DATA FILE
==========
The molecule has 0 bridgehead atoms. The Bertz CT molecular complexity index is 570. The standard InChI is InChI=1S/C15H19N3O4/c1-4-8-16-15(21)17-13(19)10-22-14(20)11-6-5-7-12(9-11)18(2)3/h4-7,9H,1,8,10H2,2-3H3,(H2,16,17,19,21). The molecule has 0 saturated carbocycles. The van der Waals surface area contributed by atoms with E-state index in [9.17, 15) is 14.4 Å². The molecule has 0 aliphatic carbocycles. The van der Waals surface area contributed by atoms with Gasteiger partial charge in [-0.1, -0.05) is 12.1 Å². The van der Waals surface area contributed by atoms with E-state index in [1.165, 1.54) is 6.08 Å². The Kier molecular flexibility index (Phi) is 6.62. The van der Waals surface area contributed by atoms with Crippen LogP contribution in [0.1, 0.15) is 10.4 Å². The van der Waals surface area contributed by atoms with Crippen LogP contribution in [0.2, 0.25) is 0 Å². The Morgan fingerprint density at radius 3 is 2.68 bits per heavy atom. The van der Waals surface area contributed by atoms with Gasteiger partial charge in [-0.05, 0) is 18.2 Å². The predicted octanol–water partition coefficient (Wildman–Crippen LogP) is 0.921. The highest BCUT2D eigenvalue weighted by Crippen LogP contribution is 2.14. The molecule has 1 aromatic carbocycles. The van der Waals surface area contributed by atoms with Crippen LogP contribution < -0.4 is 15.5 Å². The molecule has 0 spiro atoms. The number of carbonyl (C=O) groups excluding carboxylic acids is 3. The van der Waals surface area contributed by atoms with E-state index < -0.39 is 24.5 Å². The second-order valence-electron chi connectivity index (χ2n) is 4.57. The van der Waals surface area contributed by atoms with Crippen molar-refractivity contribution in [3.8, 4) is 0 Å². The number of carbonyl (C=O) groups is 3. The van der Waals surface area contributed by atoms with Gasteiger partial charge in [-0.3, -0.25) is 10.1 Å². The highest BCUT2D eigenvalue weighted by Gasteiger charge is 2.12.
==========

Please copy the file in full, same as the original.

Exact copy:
The molecule has 0 bridgehead atoms. The Bertz CT molecular complexity index is 570. The standard InChI is InChI=1S/C15H19N3O4/c1-4-8-16-15(21)17-13(19)10-22-14(20)11-6-5-7-12(9-11)18(2)3/h4-7,9H,1,8,10H2,2-3H3,(H2,16,17,19,21). The molecule has 0 saturated carbocycles. The van der Waals surface area contributed by atoms with E-state index in [9.17, 15) is 14.4 Å². The molecule has 0 aliphatic carbocycles. The van der Waals surface area contributed by atoms with Gasteiger partial charge in [-0.1, -0.05) is 12.1 Å². The van der Waals surface area contributed by atoms with E-state index in [1.165, 1.54) is 6.08 Å². The Kier molecular flexibility index (Phi) is 6.62. The van der Waals surface area contributed by atoms with Crippen LogP contribution in [0.1, 0.15) is 10.4 Å². The van der Waals surface area contributed by atoms with Crippen LogP contribution in [0.2, 0.25) is 0 Å². The Morgan fingerprint density at radius 3 is 2.68 bits per heavy atom. The van der Waals surface area contributed by atoms with Gasteiger partial charge in [-0.05, 0) is 18.2 Å². The predicted octanol–water partition coefficient (Wildman–Crippen LogP) is 0.921. The highest BCUT2D eigenvalue weighted by Crippen LogP contribution is 2.14. The molecule has 1 aromatic carbocycles. The van der Waals surface area contributed by atoms with Crippen LogP contribution < -0.4 is 15.5 Å². The molecule has 0 spiro atoms. The number of carbonyl (C=O) groups excluding carboxylic acids is 3. The van der Waals surface area contributed by atoms with E-state index < -0.39 is 24.5 Å². The second-order valence-electron chi connectivity index (χ2n) is 4.57. The van der Waals surface area contributed by atoms with Crippen molar-refractivity contribution in [3.8, 4) is 0 Å². The number of carbonyl (C=O) groups is 3. The van der Waals surface area contributed by atoms with Gasteiger partial charge in [-0.3, -0.25) is 10.1 Å². The highest BCUT2D eigenvalue weighted by Gasteiger charge is 2.12.